Bounded rationality theory was formed by Herbert A. Simon. Unlike other models, which were trying to find an optimal solution to the problem, Simon in his model has taken into account, that humans are not capable of gaining all the information about the problem, due to the limited computational capacity, the lack of time and other constraints, which keep the person from thinking purely on the rational basis and thus, the person cannot find the optimal solution. (Hoffrage & Reimer, 2004, p. 441) Simon (1955, 1956) argued that because of all these limitations, people make decisions, which are “partly rational” and not absolutely rational.”(Simon, 1955, 1956, cited in Mansourian & Ford, 2007, p. 682) â€žFull rationality requires unlimited cognitive capabilities. Fully rational man is a mythical hero who knows the solutions of all mathematical problems and can immediately perform all computations, regardless of how difficult they are” (Selten, 2001, cited in Mansourian & Ford, 2007, p. 682). Human capabilities are quite different. Therefore human decision making cannot be considered fully rational.
Because the rational comprehensive model cannot be considered in real life situations, we consider bounded rationality as highly rational. (Maitlis & Ozcelik 2004, p.376) Although, when all the choices are being evaluated in order to find the satisfactory one, individual is driven be his/ her feelings expected after making a selection. This way the importance of emotions can be implied in this rational model. (Maitlis & Ozcelik 2004, p.376)
Satisfying over optimizing
In the rational comprehensive model, it was expected to consider all the alternative solutions before making a decision. This can be called an optimization method, although it is not possible to put into practise in the real life. Satisfying can be explained as defining a minimal set of criteria, that decision maker looks for when solving a decision problem. Limits in the decision maker’s mental capacity in comparison with the complexity of the decision environment are known and therefore it is not in the decision maker’s capability to consider all the alternatives. (Dequech 2001, p. 913) In evaluating the possible alternative solutions, the first alternative, which meets the set criteria, is usually chosen. (Mingus, 2007). Decision maker usually applies “satisfying” rather than “optimizing” when concluding his/her decision. He finds solutions that are “good enough.” According to Simon (1957, cited in Dequech, 2001, p. 913) “human behaviour is intendedly rational but only limitedly so.”
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In most of the real situation, it is impossible to deliberate all of the outcomes of the problem and therefore decision maker looks for a satisfactory alternative. How are the levels of criteria that define “satisfactory” set? If it is very easy to find suitable alternative solutions for current problems, the standards of satisfying are raised, but if the search continues for a long time without any possible solutions found, the standards are lowered. (Simon, 1997, p.296) When evaluating this process, it can be said, that the decision maker inclines to the set of criteria that are easier reachable, but not without effort. This mechanism, according to Simon (1997, p. 296), uses much simpler computations in comparison with optimization.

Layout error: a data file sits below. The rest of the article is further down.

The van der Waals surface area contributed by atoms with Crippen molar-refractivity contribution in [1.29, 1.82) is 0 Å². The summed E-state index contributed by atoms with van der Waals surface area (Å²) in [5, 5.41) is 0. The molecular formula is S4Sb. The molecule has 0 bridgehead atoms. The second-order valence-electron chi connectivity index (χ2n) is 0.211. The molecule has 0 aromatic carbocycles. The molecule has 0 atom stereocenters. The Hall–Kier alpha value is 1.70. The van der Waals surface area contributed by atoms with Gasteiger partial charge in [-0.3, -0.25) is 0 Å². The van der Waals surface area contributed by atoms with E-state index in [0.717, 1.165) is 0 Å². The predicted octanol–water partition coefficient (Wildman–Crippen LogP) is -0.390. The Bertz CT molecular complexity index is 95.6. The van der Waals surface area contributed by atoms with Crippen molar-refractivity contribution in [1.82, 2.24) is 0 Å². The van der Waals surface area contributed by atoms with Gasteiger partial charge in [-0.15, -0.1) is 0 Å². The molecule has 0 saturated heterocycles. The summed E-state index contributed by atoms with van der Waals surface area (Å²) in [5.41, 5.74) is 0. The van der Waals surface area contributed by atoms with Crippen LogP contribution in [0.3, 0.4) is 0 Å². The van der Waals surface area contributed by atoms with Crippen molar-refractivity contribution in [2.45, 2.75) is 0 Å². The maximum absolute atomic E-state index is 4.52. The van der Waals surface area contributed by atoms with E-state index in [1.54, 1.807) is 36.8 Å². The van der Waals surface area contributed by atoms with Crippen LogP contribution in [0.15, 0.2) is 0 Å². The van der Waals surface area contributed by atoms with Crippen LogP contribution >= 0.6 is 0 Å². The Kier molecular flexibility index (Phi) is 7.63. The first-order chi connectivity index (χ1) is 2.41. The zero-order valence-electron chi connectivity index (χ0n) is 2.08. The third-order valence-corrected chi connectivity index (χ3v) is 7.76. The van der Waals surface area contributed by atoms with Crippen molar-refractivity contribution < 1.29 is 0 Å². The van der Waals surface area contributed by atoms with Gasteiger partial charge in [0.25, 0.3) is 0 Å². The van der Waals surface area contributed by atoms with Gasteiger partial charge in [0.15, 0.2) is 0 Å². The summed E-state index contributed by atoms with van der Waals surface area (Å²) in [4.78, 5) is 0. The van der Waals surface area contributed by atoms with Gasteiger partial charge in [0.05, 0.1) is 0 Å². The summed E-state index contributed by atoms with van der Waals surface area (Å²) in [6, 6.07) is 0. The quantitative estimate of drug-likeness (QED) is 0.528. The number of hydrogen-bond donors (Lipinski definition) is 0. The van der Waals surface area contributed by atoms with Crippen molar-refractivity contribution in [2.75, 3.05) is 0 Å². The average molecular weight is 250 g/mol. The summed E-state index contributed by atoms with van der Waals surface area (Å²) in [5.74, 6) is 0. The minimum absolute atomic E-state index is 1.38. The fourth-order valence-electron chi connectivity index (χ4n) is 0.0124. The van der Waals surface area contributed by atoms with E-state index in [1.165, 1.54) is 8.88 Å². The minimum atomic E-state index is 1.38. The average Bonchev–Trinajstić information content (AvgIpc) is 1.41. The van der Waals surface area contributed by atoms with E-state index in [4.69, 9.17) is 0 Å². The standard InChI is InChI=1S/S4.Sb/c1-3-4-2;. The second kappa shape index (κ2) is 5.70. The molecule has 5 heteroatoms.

Several advantages of satisfying over optimizing were defined. One example of this in decision making is when in the search for the solutions, we found only the ones, which contain pleasant consequences as well as unpleasant. In this case, decision maker usually does not make a decision but tries to avoid solutions like this. One way of avoiding can be approached by refusing to choose any of the alternatives and start the search all over again by looking just for options, which will satisfy all the participants and which will ensure the satisfaction among all the set goals. This process can be included to the definition of satisfying as well. (Simon, 1997)
Recent psychological studies have shown that people are familiar with the feeling of happiness or regret they will experience after making a decision. Damasio’s (1999, cited in Maitlis & Ozcelik, 2004) research on patients with frontal lobe damage suggests that emotions are not only taken into account when deciding, but that decision is not even possible without them.